How long does it take to train for a 6 minute mile time?
As mentioned, it depends on where you’re starting from. If you aren’t currently running, you’ll need to spend weeks running easy to build your weekly mileage to at least 15-20 miles a week before beginning any intensity of speedwork.
If you’re an avid runner, then your training plan will likely be about 8 weeks.
“Your training period will depend on how much running you’ve done before. On average, I would recommend 8 weeks at a minimum. That’s a good training block for any kind of a distance,” shares Lanni.
How many miles a week should a runner run to run a 6-minute mile?
According to Timothy and Lanni, a runner can get by with as low as 30 miles a week training to run a 6-minute mile. However, to maximize your effort, runners who are more durable and less injury-prone should aim to run 40-60 miles per week.
“Some athletes will have the ability to accumulate more mileage than others, so there is a fine line between what’s enough and what’s too much,” says Timothy.
What workouts should a runner do to train to run a 6-minute mile?
A runner should do a bulk of their runs easy with about two higher intensity sessions per week.
For example, a runner could do 3-4 easy run days with 2 high intensity speed days, says Timothy.
Lanni adds specific speedwork should start with under-pace work.
Begin with a 10-to-20-minute jog, some drills, and 4-6 strides, before doing any of the speed workouts.
Related: How to Run Strides
Sample quality speed sessions for a 6-minute mile include:
- Warm-up then do 200-meter repeats or 400m repeats at a pace faster than a 6-minute mile pace, closer to a 5-5:30 mile pace.
- Warm-up then do a fartlek with 80-90 second intervals and a 60 second jog in between.
- Warmup then do 12 x 1 minute hard/1 minute easy. Begin at 20-minute race pace for the first four intervals, then work down to 10-12 minute race pace for the middle four, and then finish the final four at mile race pace. Cool down with 10-20 minutes easy.
- Threshold workouts such as a steady state run where you warm up for 1-2 miles, run 2 miles holding a 7:00-7:30 minute mile threshold, and then run 1 cool-down mile.
- Or run 3 or 4 800 meters at a 6:00-6:30 minute pace with 2-3 minutes jogging rest in between each interval.
“The goal of a threshold workout is to get you go faster and feel the burn you would feel when you do the time trial or race,” explains Lanni.
Related: Fartlek workouts
Should a runner training to run a 6-minute mile do strength training?
Yes, any runner should strength train.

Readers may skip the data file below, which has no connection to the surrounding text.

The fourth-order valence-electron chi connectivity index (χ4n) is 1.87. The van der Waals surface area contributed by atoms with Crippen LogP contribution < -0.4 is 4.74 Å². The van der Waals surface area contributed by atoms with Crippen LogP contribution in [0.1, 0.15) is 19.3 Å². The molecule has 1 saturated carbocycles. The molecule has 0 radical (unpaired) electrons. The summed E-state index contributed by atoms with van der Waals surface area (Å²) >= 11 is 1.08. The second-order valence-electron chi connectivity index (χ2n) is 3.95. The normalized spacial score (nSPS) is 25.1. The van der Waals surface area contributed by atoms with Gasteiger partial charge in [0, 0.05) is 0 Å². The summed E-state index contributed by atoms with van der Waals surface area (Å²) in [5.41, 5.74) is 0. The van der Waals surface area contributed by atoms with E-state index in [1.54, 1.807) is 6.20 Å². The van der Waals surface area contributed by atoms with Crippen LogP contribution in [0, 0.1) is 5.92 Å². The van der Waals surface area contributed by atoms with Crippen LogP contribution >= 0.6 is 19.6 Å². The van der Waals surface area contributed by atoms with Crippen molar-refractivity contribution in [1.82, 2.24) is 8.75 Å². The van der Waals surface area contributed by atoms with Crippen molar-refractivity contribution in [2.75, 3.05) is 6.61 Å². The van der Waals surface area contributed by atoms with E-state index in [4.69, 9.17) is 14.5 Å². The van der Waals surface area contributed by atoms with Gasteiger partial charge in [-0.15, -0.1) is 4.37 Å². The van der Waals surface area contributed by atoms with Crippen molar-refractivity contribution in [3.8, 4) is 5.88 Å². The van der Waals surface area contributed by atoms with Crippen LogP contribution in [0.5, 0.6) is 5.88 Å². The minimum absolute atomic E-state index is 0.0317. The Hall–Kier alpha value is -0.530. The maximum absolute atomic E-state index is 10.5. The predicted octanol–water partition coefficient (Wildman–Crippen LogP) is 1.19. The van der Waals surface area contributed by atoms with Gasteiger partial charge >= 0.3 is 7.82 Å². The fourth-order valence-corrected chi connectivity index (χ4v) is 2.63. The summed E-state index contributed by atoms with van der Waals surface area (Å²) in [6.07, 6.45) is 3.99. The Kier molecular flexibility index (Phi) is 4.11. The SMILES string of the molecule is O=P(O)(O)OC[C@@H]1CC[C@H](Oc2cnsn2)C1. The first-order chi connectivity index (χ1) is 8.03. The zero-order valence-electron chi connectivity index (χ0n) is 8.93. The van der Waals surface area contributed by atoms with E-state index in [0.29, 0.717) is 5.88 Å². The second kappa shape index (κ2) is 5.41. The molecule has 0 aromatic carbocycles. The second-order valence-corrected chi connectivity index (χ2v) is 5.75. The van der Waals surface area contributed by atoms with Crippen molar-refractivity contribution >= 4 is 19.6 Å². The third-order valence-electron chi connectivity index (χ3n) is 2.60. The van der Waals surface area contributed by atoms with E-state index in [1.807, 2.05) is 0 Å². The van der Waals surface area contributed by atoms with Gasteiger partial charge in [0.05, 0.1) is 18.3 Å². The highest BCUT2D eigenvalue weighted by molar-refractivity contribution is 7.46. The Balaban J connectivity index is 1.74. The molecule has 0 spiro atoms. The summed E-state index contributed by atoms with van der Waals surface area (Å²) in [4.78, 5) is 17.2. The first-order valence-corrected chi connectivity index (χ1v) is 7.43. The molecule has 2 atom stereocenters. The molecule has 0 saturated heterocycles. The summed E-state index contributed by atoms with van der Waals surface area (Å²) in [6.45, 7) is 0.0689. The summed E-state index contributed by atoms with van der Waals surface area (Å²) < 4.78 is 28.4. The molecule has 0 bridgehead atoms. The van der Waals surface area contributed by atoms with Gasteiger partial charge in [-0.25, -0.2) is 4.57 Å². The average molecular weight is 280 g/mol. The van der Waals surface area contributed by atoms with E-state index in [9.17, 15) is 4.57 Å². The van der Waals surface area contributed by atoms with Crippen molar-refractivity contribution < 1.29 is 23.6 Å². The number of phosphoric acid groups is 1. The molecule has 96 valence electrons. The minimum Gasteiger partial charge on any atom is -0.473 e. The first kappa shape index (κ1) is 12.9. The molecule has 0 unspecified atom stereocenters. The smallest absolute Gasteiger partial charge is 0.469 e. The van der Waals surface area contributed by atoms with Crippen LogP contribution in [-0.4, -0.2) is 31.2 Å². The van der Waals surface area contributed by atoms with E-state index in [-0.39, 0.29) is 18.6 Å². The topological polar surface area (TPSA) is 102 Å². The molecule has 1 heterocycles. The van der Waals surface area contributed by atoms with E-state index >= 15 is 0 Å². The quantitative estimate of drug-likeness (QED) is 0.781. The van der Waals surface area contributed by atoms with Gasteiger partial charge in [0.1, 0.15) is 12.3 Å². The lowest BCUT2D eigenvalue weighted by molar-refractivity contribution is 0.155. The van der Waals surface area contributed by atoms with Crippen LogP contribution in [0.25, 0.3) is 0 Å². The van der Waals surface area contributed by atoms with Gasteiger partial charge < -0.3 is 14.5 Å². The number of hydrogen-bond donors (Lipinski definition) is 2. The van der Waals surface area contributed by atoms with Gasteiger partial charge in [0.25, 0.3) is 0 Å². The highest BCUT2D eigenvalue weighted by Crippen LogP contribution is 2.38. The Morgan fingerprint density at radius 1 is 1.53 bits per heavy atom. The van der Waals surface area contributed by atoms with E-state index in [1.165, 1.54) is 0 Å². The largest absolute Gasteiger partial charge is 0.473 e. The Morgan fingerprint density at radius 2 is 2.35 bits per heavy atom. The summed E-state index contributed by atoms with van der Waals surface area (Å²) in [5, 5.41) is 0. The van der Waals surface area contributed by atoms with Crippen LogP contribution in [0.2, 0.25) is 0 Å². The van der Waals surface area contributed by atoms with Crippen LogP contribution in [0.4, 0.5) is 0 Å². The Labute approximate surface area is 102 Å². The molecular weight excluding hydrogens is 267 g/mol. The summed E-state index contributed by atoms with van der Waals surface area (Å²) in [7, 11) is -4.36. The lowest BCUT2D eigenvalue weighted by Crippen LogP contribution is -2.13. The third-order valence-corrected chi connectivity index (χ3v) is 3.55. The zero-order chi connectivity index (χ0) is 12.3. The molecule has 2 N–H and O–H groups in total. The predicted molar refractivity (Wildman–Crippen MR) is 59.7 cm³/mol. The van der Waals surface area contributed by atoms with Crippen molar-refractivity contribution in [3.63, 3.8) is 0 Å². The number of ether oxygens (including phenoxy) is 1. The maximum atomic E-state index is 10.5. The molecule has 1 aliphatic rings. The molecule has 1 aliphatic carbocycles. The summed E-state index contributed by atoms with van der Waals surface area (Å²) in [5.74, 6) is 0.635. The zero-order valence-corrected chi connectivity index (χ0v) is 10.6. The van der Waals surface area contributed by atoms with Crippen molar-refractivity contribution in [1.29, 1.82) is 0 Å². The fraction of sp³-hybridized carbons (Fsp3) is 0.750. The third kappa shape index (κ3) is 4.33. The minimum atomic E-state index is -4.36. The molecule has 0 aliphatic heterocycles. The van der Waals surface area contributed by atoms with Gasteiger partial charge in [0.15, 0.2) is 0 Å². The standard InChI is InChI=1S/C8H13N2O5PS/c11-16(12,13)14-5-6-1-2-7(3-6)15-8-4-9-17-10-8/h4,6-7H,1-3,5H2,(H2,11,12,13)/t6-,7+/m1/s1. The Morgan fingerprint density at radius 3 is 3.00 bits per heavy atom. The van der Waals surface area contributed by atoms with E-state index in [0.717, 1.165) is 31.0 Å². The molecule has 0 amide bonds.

“Keeping your body from breaking down will be the hardest part of training for a 6-minute mile. Strength training is needed to not only keep your body strong but to keep those injuries away. Distance runners tend to shy away from strength training but it’ll give you an advantage towards breaking the 6 minute mile,” explains Josh Schlottman of Trainer Josh Fitness.
Running coach Laura Norris suggests lifting 2-3 times per week.
Exercises should include:
- step ups,
- bridges, and
- plank variations
“Multiple research studies including a 2017 systematic review published in the Journal of Strength and Conditioning found that runners who strength trained experienced improvements in their oxygen uptake (VO2 max), running economy, lactate threshold, and musculo-tendon stiffness,” she explains.
All of these physiological factors positively determine performance in the mile; a runner with higher VO2 max, running economy, and lactate threshold will be able to run a faster mile.
Related: Guide to Weightlifting for Runners
How many time trials should a runner do?
A runner trying to run a 6-minute mile should aim to do 3 total time trials:
- one time trial at the beginning of their training as a baseline of their current fitness.
- another time trial in the middle of training,
- and a final time trial at the end to see if they achieved their goal, suggests Timothy.
If you don’t reach your goal, it is still a success, Lanni reminds us.
Related: 11 Pro Tips for Running Motivation
“If you are fitter than you were at the beginning of the 8-week training cycle, then you’ve achieved success. Don’t get discouraged if you don’t hit the goal in the manner that you think you should. Set goals and celebrate improvement.”
In other words, keep on trying to be your best, and keep on running!